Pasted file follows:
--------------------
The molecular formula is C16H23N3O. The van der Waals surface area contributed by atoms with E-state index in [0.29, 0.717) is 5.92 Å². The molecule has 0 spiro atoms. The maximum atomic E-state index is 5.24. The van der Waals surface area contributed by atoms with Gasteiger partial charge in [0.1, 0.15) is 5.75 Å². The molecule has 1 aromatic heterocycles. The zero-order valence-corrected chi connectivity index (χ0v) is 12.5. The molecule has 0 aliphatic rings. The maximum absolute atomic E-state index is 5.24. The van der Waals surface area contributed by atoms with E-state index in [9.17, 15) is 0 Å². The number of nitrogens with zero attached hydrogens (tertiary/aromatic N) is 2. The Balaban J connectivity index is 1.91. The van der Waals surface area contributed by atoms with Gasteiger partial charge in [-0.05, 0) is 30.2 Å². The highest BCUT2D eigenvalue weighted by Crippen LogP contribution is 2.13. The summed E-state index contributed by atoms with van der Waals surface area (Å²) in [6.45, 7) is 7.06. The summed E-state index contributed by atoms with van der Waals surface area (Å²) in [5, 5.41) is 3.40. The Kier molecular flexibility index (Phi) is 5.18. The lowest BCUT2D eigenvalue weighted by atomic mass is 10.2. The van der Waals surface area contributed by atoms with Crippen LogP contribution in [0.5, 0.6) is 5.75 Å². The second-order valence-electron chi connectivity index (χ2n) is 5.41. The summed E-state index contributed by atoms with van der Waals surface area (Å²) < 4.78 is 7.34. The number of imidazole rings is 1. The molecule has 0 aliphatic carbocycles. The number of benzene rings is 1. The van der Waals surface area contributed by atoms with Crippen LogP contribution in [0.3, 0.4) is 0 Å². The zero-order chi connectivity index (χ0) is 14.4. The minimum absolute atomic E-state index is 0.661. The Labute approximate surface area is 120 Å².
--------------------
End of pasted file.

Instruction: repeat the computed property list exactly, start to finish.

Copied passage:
The molecular formula is C16H23N3O. The van der Waals surface area contributed by atoms with E-state index in [0.29, 0.717) is 5.92 Å². The molecule has 0 spiro atoms. The maximum atomic E-state index is 5.24. The van der Waals surface area contributed by atoms with Gasteiger partial charge in [0.1, 0.15) is 5.75 Å². The molecule has 1 aromatic heterocycles. The zero-order valence-corrected chi connectivity index (χ0v) is 12.5. The molecule has 0 aliphatic rings. The maximum absolute atomic E-state index is 5.24. The van der Waals surface area contributed by atoms with E-state index in [9.17, 15) is 0 Å². The number of nitrogens with zero attached hydrogens (tertiary/aromatic N) is 2. The Balaban J connectivity index is 1.91. The van der Waals surface area contributed by atoms with Gasteiger partial charge in [-0.05, 0) is 30.2 Å². The highest BCUT2D eigenvalue weighted by Crippen LogP contribution is 2.13. The summed E-state index contributed by atoms with van der Waals surface area (Å²) in [6.45, 7) is 7.06. The summed E-state index contributed by atoms with van der Waals surface area (Å²) in [5, 5.41) is 3.40. The Kier molecular flexibility index (Phi) is 5.18. The lowest BCUT2D eigenvalue weighted by atomic mass is 10.2. The van der Waals surface area contributed by atoms with Crippen LogP contribution in [0.5, 0.6) is 5.75 Å². The second-order valence-electron chi connectivity index (χ2n) is 5.41. The summed E-state index contributed by atoms with van der Waals surface area (Å²) < 4.78 is 7.34. The number of imidazole rings is 1. The molecule has 0 aliphatic carbocycles. The number of benzene rings is 1. The van der Waals surface area contributed by atoms with Crippen LogP contribution in [0.3, 0.4) is 0 Å². The zero-order chi connectivity index (χ0) is 14.4. The minimum absolute atomic E-state index is 0.661. The Labute approximate surface area is 120 Å².